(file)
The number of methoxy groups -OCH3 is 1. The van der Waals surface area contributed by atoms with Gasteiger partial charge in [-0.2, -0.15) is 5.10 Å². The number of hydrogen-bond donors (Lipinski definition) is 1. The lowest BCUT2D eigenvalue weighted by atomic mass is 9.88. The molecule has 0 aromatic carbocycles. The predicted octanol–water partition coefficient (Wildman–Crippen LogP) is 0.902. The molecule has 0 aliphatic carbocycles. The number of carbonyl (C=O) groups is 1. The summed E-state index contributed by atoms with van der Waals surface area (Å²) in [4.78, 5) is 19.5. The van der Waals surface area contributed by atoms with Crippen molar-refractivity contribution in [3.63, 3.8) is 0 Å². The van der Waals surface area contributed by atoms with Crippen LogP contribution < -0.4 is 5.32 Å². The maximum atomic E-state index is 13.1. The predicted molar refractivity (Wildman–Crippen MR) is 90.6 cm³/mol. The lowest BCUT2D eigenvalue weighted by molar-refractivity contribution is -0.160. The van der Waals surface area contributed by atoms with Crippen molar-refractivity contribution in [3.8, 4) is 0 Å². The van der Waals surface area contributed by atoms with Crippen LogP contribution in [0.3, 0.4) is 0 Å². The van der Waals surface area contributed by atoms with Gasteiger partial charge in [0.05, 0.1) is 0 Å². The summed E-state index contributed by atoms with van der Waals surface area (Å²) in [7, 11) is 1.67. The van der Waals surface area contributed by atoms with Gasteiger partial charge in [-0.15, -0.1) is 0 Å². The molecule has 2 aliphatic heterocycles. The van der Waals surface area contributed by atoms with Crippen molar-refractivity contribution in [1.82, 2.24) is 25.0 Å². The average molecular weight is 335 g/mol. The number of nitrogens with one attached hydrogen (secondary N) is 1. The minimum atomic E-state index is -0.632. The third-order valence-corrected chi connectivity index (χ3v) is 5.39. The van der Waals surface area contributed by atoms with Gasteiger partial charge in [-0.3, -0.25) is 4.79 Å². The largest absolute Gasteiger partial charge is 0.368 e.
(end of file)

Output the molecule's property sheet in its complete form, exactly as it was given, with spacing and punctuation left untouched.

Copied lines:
The number of methoxy groups -OCH3 is 1. The van der Waals surface area contributed by atoms with Gasteiger partial charge in [-0.2, -0.15) is 5.10 Å². The number of hydrogen-bond donors (Lipinski definition) is 1. The lowest BCUT2D eigenvalue weighted by atomic mass is 9.88. The molecule has 0 aromatic carbocycles. The predicted octanol–water partition coefficient (Wildman–Crippen LogP) is 0.902. The molecule has 0 aliphatic carbocycles. The number of carbonyl (C=O) groups is 1. The summed E-state index contributed by atoms with van der Waals surface area (Å²) in [4.78, 5) is 19.5. The van der Waals surface area contributed by atoms with Crippen molar-refractivity contribution in [3.63, 3.8) is 0 Å². The van der Waals surface area contributed by atoms with Crippen LogP contribution < -0.4 is 5.32 Å². The maximum atomic E-state index is 13.1. The predicted molar refractivity (Wildman–Crippen MR) is 90.6 cm³/mol. The lowest BCUT2D eigenvalue weighted by molar-refractivity contribution is -0.160. The van der Waals surface area contributed by atoms with Crippen molar-refractivity contribution in [3.8, 4) is 0 Å². The van der Waals surface area contributed by atoms with Crippen LogP contribution in [0.3, 0.4) is 0 Å². The van der Waals surface area contributed by atoms with Gasteiger partial charge in [0.05, 0.1) is 0 Å². The summed E-state index contributed by atoms with van der Waals surface area (Å²) in [7, 11) is 1.67. The van der Waals surface area contributed by atoms with Gasteiger partial charge in [-0.15, -0.1) is 0 Å². The molecule has 2 aliphatic heterocycles. The van der Waals surface area contributed by atoms with Crippen molar-refractivity contribution in [1.82, 2.24) is 25.0 Å². The average molecular weight is 335 g/mol. The number of nitrogens with one attached hydrogen (secondary N) is 1. The minimum atomic E-state index is -0.632. The third-order valence-corrected chi connectivity index (χ3v) is 5.39. The van der Waals surface area contributed by atoms with Gasteiger partial charge in [-0.3, -0.25) is 4.79 Å². The largest absolute Gasteiger partial charge is 0.368 e.